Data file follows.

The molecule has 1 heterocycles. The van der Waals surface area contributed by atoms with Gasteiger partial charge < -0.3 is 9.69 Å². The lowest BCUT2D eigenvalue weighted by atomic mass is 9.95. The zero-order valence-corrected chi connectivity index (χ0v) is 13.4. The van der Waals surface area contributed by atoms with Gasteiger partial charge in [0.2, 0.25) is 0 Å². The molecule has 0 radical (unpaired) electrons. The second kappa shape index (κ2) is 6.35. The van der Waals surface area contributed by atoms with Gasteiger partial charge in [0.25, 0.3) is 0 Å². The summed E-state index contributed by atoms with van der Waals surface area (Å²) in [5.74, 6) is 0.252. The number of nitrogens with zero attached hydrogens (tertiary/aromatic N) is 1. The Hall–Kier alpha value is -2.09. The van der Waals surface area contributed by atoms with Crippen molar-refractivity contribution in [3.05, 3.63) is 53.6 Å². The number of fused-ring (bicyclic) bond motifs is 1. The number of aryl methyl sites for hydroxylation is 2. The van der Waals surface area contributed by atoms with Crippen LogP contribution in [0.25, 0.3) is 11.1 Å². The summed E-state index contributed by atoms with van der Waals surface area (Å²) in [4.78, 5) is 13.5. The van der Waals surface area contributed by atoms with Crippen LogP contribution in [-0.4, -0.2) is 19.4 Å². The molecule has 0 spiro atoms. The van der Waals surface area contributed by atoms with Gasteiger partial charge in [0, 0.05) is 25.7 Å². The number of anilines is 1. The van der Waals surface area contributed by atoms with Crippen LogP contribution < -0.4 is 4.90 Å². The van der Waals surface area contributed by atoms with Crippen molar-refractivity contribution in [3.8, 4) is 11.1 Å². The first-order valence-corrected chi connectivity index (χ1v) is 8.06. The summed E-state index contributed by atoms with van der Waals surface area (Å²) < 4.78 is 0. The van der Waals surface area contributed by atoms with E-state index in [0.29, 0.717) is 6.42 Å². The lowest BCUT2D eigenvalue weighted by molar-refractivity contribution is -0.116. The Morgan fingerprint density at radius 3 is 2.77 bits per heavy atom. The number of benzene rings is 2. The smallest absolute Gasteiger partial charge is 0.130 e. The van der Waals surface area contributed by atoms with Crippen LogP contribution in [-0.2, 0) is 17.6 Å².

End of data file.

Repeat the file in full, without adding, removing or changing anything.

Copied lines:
The molecule has 1 heterocycles. The van der Waals surface area contributed by atoms with Gasteiger partial charge < -0.3 is 9.69 Å². The lowest BCUT2D eigenvalue weighted by atomic mass is 9.95. The zero-order valence-corrected chi connectivity index (χ0v) is 13.4. The van der Waals surface area contributed by atoms with Gasteiger partial charge in [0.2, 0.25) is 0 Å². The molecule has 0 radical (unpaired) electrons. The second kappa shape index (κ2) is 6.35. The van der Waals surface area contributed by atoms with Gasteiger partial charge in [0.25, 0.3) is 0 Å². The summed E-state index contributed by atoms with van der Waals surface area (Å²) in [5.74, 6) is 0.252. The number of nitrogens with zero attached hydrogens (tertiary/aromatic N) is 1. The Hall–Kier alpha value is -2.09. The van der Waals surface area contributed by atoms with Crippen molar-refractivity contribution in [3.05, 3.63) is 53.6 Å². The number of fused-ring (bicyclic) bond motifs is 1. The number of aryl methyl sites for hydroxylation is 2. The van der Waals surface area contributed by atoms with Crippen LogP contribution in [0.25, 0.3) is 11.1 Å². The summed E-state index contributed by atoms with van der Waals surface area (Å²) in [4.78, 5) is 13.5. The van der Waals surface area contributed by atoms with Crippen LogP contribution in [-0.4, -0.2) is 19.4 Å². The molecule has 0 spiro atoms. The van der Waals surface area contributed by atoms with Gasteiger partial charge in [0, 0.05) is 25.7 Å². The number of anilines is 1. The van der Waals surface area contributed by atoms with Crippen LogP contribution < -0.4 is 4.90 Å². The van der Waals surface area contributed by atoms with Crippen molar-refractivity contribution in [3.8, 4) is 11.1 Å². The first-order valence-corrected chi connectivity index (χ1v) is 8.06. The summed E-state index contributed by atoms with van der Waals surface area (Å²) < 4.78 is 0. The van der Waals surface area contributed by atoms with E-state index in [0.29, 0.717) is 6.42 Å². The lowest BCUT2D eigenvalue weighted by molar-refractivity contribution is -0.116. The Morgan fingerprint density at radius 3 is 2.77 bits per heavy atom. The number of benzene rings is 2. The smallest absolute Gasteiger partial charge is 0.130 e. The van der Waals surface area contributed by atoms with Crippen LogP contribution in [-0.2, 0) is 17.6 Å².